Winter is just around the corner. If you haven’t already scheduled a furnace inspection, there is no time like the present. A yearly inspection will prevent any unexpected failures once the temperatures have dropped, sparing you from a cold house that can create health risks and the cost of emergency repairs.
You may ask why you need a furnace inspection if you haven’t had any problems in the past. The answer to this is simple. You are having preventative maintenance done just as you would for the vehicles you drive.
A furnace inspection allows an HVAC technician to check for any potential issues and correct them before they become a larger problem and do a bit of a tune-up to keep your furnace running smoothly.
Ideally, you should have your furnace inspected annually. The very best time is when you don’t need it and before you are going to turn it on for the first time. In other words, there is no time like the present.
Here are some of the benefits of annual furnace inspections. You can also check out the following link to learn how to prime an oil furnace: https://americanhomewater.com/how-to-prime-an-oil-furnace/
Lifespan of the Furnace
If you have purchased a home that already had a furnace installed, a furnace inspection can get you up to date on any issues that you may need to address in the future. It might also prepare you for the need for an upcoming replacement.
Whether you are familiarizing yourself with the condition of a furnace someone else purchased or you’ve not kept up with maintenance in your furnace’s earlier years, an inspection can alert you to potential failures before they happen.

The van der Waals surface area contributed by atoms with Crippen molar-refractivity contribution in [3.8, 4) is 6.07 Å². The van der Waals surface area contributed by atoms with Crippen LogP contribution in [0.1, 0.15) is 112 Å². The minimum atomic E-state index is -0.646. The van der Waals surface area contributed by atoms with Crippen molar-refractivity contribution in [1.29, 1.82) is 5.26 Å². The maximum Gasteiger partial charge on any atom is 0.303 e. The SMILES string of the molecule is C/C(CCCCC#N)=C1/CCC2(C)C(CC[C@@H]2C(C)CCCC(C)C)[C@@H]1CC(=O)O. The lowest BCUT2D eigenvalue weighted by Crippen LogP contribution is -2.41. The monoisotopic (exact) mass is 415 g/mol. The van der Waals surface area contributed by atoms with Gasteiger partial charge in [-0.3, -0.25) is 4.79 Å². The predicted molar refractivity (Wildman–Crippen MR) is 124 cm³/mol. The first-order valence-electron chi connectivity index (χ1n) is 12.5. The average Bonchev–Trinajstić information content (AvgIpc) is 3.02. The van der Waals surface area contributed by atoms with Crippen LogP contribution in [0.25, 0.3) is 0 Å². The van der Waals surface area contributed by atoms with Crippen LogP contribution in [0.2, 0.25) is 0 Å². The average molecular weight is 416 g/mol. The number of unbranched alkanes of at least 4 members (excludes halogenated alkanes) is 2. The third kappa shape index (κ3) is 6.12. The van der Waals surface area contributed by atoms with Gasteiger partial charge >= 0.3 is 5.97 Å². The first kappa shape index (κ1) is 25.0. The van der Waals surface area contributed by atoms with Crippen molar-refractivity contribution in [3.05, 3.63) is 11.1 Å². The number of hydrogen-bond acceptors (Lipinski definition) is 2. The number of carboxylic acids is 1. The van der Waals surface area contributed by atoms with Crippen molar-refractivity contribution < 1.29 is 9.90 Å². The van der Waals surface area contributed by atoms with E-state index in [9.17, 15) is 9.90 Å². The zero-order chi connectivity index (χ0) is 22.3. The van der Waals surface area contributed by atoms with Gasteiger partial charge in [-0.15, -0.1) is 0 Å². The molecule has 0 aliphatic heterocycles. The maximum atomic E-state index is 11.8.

An HVAC technician can give you advice on how much longer your furnace can be expected to perform well so that you can prepare for the financial output to purchase a new unit. Keeping your furnace properly maintained will also keep it running well, extending its lifespan and performance
Carbon Monoxide Leaks
A cracked heat exchanger can release dangerous carbon monoxide gas into your home. Carbon monoxide has no odor or color, making it undetectable to the eye and nose. It is also deadly.
Carbon monoxide poisoning can be fatal. In addition to routine furnace inspections, it is also wise to have carbon monoxide detectors installed in your home to alert your family to its presence so you can evacuate and seek assistance.
Rust and dirt can build up on the furnace’s burners. During a furnace inspection, the technician will clean away any buildup on the furnace to prevent trapped gas and hotspots from forming in the heat exchanger.
This type of cleaning is just as important with a newer furnace as it is with an older model as this kind of buildup happens in most furnaces, regardless of age.
During the course of an inspection, your HVAC technician may note components that have become worn or damaged. These can be replaced before they create bigger issues with the system so that it continues to operate properly during the upcoming cold months when you need it most.